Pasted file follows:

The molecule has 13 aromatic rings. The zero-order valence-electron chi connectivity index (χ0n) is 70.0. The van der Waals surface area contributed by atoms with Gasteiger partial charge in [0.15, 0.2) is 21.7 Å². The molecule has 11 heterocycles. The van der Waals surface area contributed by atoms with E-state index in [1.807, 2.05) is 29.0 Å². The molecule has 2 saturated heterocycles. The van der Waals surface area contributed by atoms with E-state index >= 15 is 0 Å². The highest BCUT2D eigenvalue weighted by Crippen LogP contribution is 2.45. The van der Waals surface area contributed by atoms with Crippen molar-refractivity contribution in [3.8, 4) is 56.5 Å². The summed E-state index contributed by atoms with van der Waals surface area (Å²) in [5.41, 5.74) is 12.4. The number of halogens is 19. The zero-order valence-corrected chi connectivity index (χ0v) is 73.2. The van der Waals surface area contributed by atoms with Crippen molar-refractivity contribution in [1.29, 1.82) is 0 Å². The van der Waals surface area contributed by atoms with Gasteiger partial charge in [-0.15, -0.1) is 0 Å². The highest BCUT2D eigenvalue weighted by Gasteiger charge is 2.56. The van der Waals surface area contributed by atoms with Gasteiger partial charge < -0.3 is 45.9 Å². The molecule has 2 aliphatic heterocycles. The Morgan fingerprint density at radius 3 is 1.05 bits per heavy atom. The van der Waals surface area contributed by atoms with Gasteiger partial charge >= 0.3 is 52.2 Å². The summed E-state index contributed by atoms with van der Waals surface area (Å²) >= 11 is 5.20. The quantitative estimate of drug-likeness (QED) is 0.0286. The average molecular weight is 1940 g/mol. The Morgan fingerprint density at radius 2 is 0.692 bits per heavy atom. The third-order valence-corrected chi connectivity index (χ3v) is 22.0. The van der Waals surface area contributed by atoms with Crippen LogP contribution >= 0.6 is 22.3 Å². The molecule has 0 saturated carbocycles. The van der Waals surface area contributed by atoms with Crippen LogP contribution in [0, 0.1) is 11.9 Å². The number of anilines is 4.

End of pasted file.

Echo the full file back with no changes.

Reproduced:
The molecule has 13 aromatic rings. The zero-order valence-electron chi connectivity index (χ0n) is 70.0. The van der Waals surface area contributed by atoms with Gasteiger partial charge in [0.15, 0.2) is 21.7 Å². The molecule has 11 heterocycles. The van der Waals surface area contributed by atoms with E-state index in [1.807, 2.05) is 29.0 Å². The molecule has 2 saturated heterocycles. The van der Waals surface area contributed by atoms with E-state index >= 15 is 0 Å². The highest BCUT2D eigenvalue weighted by Crippen LogP contribution is 2.45. The van der Waals surface area contributed by atoms with Crippen molar-refractivity contribution in [3.8, 4) is 56.5 Å². The summed E-state index contributed by atoms with van der Waals surface area (Å²) in [5.41, 5.74) is 12.4. The number of halogens is 19. The zero-order valence-corrected chi connectivity index (χ0v) is 73.2. The van der Waals surface area contributed by atoms with Crippen molar-refractivity contribution in [1.29, 1.82) is 0 Å². The van der Waals surface area contributed by atoms with Gasteiger partial charge in [-0.15, -0.1) is 0 Å². The highest BCUT2D eigenvalue weighted by Gasteiger charge is 2.56. The van der Waals surface area contributed by atoms with Gasteiger partial charge < -0.3 is 45.9 Å². The molecule has 2 aliphatic heterocycles. The Morgan fingerprint density at radius 3 is 1.05 bits per heavy atom. The van der Waals surface area contributed by atoms with Gasteiger partial charge >= 0.3 is 52.2 Å². The summed E-state index contributed by atoms with van der Waals surface area (Å²) >= 11 is 5.20. The quantitative estimate of drug-likeness (QED) is 0.0286. The average molecular weight is 1940 g/mol. The Morgan fingerprint density at radius 2 is 0.692 bits per heavy atom. The third-order valence-corrected chi connectivity index (χ3v) is 22.0. The van der Waals surface area contributed by atoms with Crippen LogP contribution >= 0.6 is 22.3 Å². The molecule has 0 saturated carbocycles. The van der Waals surface area contributed by atoms with Crippen LogP contribution in [0, 0.1) is 11.9 Å². The number of anilines is 4.